Help Privacy Policy Disclaimer
  Advanced SearchBrowse




Journal Article

Modulation of early auditory processing by visual information: Prediction or bimodal integration?


Stuckenberg,  Maria
Institute of Psychology, University of Leipzig, Germany;
International Max Planck Research School on Neuroscience of Communication: Function, Structure, and Plasticity, MPI for Human Cognitive and Brain Sciences, Max Planck Society;

External Resource
No external resources are shared
Fulltext (public)

(Publisher version), 2MB

Supplementary Material (public)
There is no public supplementary material available

Stuckenberg, M., Schröger, E., & Widmann, A. (2021). Modulation of early auditory processing by visual information: Prediction or bimodal integration? Attention, Perception & Psychophysics, 83(4), 1538-1551. doi:10.3758/s13414-021-02240-1.

Cite as: http://hdl.handle.net/21.11116/0000-0008-174A-C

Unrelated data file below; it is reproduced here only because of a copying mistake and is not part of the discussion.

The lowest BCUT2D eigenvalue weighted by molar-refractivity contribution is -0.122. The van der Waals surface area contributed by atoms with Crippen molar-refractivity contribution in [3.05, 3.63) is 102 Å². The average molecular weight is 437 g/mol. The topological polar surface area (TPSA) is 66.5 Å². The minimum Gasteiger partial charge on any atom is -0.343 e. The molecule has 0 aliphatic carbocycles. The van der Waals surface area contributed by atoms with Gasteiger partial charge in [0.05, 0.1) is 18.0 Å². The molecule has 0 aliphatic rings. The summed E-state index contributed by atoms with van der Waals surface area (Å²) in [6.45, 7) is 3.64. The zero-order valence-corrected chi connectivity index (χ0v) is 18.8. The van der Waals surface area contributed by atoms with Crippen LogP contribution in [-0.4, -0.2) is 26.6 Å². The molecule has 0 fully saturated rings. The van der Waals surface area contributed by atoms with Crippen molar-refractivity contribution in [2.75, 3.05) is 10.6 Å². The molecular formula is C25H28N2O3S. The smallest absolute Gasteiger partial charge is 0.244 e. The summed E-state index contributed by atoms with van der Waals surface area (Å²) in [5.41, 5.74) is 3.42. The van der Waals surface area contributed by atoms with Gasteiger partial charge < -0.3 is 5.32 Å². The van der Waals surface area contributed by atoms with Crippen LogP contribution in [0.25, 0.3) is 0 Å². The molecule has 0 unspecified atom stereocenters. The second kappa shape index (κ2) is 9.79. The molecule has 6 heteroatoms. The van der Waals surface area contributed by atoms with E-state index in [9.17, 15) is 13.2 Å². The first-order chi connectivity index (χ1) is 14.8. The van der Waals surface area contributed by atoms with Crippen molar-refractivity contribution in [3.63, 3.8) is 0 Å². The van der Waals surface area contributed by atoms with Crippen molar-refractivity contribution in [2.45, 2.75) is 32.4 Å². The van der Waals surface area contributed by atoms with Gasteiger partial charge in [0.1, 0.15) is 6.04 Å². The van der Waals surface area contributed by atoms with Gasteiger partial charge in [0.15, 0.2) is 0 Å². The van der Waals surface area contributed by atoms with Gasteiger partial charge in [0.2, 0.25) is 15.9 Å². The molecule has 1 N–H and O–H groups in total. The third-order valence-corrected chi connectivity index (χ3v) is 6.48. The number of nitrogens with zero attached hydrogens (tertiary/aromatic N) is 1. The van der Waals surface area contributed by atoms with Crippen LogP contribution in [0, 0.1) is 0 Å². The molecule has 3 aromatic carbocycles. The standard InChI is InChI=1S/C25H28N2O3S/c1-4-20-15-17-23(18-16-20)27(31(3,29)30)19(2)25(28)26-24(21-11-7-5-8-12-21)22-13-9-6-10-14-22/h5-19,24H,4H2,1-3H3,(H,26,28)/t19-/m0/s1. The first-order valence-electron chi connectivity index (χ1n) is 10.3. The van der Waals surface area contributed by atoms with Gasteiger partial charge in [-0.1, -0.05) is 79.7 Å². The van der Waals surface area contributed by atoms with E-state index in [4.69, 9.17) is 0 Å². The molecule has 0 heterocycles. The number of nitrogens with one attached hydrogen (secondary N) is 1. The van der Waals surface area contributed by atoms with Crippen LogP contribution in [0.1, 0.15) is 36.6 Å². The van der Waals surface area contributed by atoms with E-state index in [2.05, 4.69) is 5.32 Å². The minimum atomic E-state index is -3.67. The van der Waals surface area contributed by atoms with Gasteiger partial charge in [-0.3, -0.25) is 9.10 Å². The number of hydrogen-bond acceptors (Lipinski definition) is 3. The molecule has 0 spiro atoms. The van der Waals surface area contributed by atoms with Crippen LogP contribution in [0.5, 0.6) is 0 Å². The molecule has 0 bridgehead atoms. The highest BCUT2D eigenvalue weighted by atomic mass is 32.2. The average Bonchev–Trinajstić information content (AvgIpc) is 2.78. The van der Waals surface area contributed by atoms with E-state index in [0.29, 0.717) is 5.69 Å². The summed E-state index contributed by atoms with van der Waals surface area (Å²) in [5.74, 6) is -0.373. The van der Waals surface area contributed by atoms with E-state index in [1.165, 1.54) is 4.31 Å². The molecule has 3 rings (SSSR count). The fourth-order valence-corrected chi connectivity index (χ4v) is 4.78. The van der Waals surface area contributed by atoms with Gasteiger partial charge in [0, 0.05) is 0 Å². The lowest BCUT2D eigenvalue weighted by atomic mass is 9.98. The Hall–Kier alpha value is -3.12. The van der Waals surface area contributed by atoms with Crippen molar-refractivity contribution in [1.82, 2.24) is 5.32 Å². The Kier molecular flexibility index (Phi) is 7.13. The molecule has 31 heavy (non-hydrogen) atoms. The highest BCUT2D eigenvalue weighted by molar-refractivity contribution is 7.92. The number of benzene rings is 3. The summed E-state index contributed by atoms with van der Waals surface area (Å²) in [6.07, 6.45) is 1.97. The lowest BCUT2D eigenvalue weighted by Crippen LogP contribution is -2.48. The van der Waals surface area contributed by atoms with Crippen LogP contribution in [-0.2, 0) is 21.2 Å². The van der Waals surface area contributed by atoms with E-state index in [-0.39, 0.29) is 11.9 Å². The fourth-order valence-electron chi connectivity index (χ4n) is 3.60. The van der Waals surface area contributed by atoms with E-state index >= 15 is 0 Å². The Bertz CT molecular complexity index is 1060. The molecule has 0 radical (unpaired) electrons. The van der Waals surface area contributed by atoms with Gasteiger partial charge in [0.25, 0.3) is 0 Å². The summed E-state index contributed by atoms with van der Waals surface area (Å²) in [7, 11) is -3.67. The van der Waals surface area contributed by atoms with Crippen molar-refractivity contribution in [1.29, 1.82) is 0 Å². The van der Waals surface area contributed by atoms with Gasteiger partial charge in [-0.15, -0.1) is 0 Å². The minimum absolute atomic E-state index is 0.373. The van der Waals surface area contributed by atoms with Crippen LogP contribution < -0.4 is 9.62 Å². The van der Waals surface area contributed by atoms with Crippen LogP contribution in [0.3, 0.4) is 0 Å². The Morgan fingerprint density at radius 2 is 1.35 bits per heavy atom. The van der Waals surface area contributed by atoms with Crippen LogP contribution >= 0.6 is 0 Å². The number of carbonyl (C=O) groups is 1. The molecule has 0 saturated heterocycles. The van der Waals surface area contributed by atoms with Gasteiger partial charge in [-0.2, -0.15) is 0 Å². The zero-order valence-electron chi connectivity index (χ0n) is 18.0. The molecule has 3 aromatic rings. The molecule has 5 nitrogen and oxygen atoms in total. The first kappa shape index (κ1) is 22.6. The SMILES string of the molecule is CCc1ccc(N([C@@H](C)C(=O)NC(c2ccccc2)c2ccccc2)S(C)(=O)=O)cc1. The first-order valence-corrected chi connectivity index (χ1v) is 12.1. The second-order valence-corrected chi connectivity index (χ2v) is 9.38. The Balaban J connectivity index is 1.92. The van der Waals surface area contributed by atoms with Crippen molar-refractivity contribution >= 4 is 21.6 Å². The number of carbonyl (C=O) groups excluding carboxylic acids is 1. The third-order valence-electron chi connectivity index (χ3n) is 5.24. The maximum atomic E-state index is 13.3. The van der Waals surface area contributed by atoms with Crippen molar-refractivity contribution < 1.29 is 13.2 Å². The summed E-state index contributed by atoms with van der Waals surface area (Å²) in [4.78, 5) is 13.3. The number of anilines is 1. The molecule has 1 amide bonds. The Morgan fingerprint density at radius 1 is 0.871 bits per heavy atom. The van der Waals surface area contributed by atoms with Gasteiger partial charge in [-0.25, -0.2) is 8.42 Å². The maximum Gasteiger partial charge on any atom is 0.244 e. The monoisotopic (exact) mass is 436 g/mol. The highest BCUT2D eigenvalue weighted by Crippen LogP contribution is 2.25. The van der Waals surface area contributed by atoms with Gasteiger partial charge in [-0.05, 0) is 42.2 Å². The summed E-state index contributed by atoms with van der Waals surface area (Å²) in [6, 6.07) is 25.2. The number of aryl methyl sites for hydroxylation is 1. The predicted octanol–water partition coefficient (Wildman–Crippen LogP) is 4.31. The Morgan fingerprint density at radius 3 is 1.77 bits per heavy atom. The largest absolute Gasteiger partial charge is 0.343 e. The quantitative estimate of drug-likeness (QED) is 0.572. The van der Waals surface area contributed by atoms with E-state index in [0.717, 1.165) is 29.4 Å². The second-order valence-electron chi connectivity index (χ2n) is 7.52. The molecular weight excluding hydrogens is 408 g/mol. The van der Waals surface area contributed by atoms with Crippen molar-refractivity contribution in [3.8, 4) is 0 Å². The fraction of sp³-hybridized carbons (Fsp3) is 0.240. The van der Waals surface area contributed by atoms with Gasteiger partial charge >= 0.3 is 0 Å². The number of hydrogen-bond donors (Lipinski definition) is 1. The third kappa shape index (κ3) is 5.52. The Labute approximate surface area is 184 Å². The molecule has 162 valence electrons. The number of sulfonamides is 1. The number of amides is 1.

What happens if a visual cue misleads auditory expectations? Previous studies revealed an early visuo–auditory incongruency effect, so-called incongruency response (IR) of the auditory event-related brain potential (ERP), occurring 100 ms after onset of the sound being incongruent to the preceding visual cue. So far, this effect has been ascribed to reflect the mismatch between auditory sensory expectation activated by visual predictive information and the actual sensory input. Thus, an IR should be confined to an asynchronous presentation of visual cue and sound. Alternatively, one could argue that frequently presented congruent visual-cue–sound combinations are integrated into a bimodal representation whereby violation of the visual–auditory relationship results in a bimodal feature mismatch (the IR should be obtained with asynchronous and with synchronous presentation). In an asynchronous condition, an either high-pitched or low-pitched sound was preceded by a visual note symbol presented above or below a fixation cross (90% congruent; 10% incongruent), while in a synchronous condition, both were presented simultaneously. High-pitched and low-pitched sounds were presented with different probabilities (83% vs. 17%) to form a strong association between bimodal stimuli. In both conditions, tones with pitch incongruent with the location of the note symbols elicited incongruency effects in the N2 and P3 ERPs; however, the IR was only elicited in the asynchronous condition. This finding supports the sensorial prediction error hypothesis stating that the amplitude of the auditory ERP 100 ms after sound onset is enhanced in response to unexpected compared with expected but otherwise identical sounds.